Thursday, April 02, 2009

Yes, he really does think it's all about him...

Last week I tossed a bullet point in my list about IFKAMH being a continuing source of stress and frustration in my life and about how I'd be seeing a therapist to help mitigate some of that. I'm happy to report that I think she will be very helpful in this manner. She listened to me try to recap almost 4 years of history in a little more than an hour, and at the end of it all, she made me feel like I'm okay and not deserving of the looney treatment. Not that anyone other than IFKAMH was trying to imply I needed the looney treatment...it's just having that professional opinion aligned with the opinions of everyone around me that somehow makes it really seem okay.

As I was preparing to leave her office, she handed me a slip of note paper with three words she'd scribbled and told me to look it up when I got home. Some of the things I'd revealed about IFKAMH concerned her and brought this term to mind. What could she want me to look up? Do they have information on the internet for selfish idiots nowadays? Well, sort of. She wanted me to look up Narcissistic Personality Disorder.

On my way home from the appointment, I returned a call from my mom only to find out my grandfather had passed away the night before. It was not expected though it kind of was. I guess it was just a sooner than expected reaction. He wasn't well and had been requiring around-the-clock care, but no one really thought he was ready to go yet. But, he was, and my family is doing their best to help my grandmother through this transition. Without him, her time is not dedicated for any specific purpose like it was, and that is likely to be extremely hard to get used to.

Once I got home, it didn't take too long to start Googling. What I found on Narcissistic Personality Disorder (NPD) was like a factory of light bulbs turning on in my head, flooded with light. The clicking in my brain was probably loud enough to annoy the dogs in the house. The more I read, the more once-inexplicable things began to make some sense. I not only believe without a doubt that he suffers (though his suffering from it really just means more suffering for those involved with him) from this personality disorder, I am leaning towards a belief that he learned these behaviors from his mother.

His incessant lying, his poor response to fatherhood, the manner in which he left our marriage, the attempts to hold on to some ideal of our relationship long after it had died, his general inability to understand and accept his responsibility for his life, and now his need to force the boys into some unrealistic relationship with him all relate to symptoms of NPD. The lack of empathy, that irritating way he has of not considering or caring how his actions and statements impact others, was the most telling factor for my therapist and is also a major factor in determining if someone's behavior is just rude or actually disordered.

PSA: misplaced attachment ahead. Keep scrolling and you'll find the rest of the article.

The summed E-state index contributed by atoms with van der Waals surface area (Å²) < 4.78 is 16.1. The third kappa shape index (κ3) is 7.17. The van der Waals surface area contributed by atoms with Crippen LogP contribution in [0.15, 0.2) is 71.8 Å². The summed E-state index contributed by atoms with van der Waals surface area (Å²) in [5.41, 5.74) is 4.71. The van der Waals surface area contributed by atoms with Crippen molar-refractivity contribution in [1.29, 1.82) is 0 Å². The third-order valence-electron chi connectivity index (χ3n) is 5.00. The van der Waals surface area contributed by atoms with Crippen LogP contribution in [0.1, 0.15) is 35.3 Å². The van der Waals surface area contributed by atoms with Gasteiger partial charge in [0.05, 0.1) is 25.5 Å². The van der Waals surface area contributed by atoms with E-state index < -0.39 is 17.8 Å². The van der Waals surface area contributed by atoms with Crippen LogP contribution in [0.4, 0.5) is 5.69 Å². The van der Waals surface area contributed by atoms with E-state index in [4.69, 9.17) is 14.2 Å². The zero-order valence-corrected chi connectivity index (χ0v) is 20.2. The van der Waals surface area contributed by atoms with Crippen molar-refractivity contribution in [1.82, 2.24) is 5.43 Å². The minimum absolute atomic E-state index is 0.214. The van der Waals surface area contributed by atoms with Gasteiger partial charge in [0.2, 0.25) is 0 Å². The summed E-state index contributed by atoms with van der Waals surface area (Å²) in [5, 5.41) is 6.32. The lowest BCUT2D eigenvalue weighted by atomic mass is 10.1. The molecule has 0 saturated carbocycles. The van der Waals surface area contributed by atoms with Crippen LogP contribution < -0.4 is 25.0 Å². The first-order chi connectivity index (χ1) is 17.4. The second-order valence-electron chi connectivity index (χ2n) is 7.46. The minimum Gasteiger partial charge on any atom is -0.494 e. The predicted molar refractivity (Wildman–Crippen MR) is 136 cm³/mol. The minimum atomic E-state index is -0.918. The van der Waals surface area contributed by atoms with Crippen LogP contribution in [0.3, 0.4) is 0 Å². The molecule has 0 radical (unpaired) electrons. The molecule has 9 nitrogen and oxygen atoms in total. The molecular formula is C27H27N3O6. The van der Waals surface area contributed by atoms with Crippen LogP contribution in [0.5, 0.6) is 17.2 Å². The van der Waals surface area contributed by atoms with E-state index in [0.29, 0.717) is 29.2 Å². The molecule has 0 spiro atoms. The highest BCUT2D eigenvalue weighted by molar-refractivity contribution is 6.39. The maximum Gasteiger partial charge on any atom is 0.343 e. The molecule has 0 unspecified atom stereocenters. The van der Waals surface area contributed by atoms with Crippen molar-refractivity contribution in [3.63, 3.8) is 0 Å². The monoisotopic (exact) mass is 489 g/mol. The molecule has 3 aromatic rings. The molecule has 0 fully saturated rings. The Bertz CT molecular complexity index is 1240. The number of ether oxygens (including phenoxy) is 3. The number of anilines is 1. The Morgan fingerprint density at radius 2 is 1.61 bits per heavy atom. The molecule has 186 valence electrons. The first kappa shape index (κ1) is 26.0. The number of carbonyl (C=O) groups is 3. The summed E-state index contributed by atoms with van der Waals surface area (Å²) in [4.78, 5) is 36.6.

His mother's attempts to control her grown son via threats and, often, bribery, her uncanny knack for not hearing people talk and then not remembering what they've said (or even what she's said if it no longer suits her goal), her not understanding people's comfort boundaries, her odd belief that infants might have the ability to remember a rarely-present father-figure several years later despite his absence from their lives...again, all relate to symptoms of NPD.

Unfortunately, the very nature of the disorder means he's unlikely to ever get diagnosed or treated because he'll never believe there's anything wrong with him. Also unfortunate is the effect he could have on the boys, which is what I'm most afraid of these days and what prompted me to seek counsel from a therapist. Some of the things that have bothered me already are fully in line with the behaviors and rationalizations of someone with NPD. My pleas with him to alter some of the ways he's treated the boys were specifically related to the likely effects an NPD parent can have on their child, like lowered self-esteem, inability to express individuality, and unreasonable compliance to make the parent feel better in hope of avoiding a conflict with said parent.

I have another session this afternoon. She'll hopefully have gotten some information from one of her other clients who has a very protective-of-the-children parenting plan that could be useful for me in the coming months, and maybe we'll be able to discuss the best ways for me to communicate with IFKAMH in the future that won't immediately draw out his defenses, which results in his attacking and insulting me.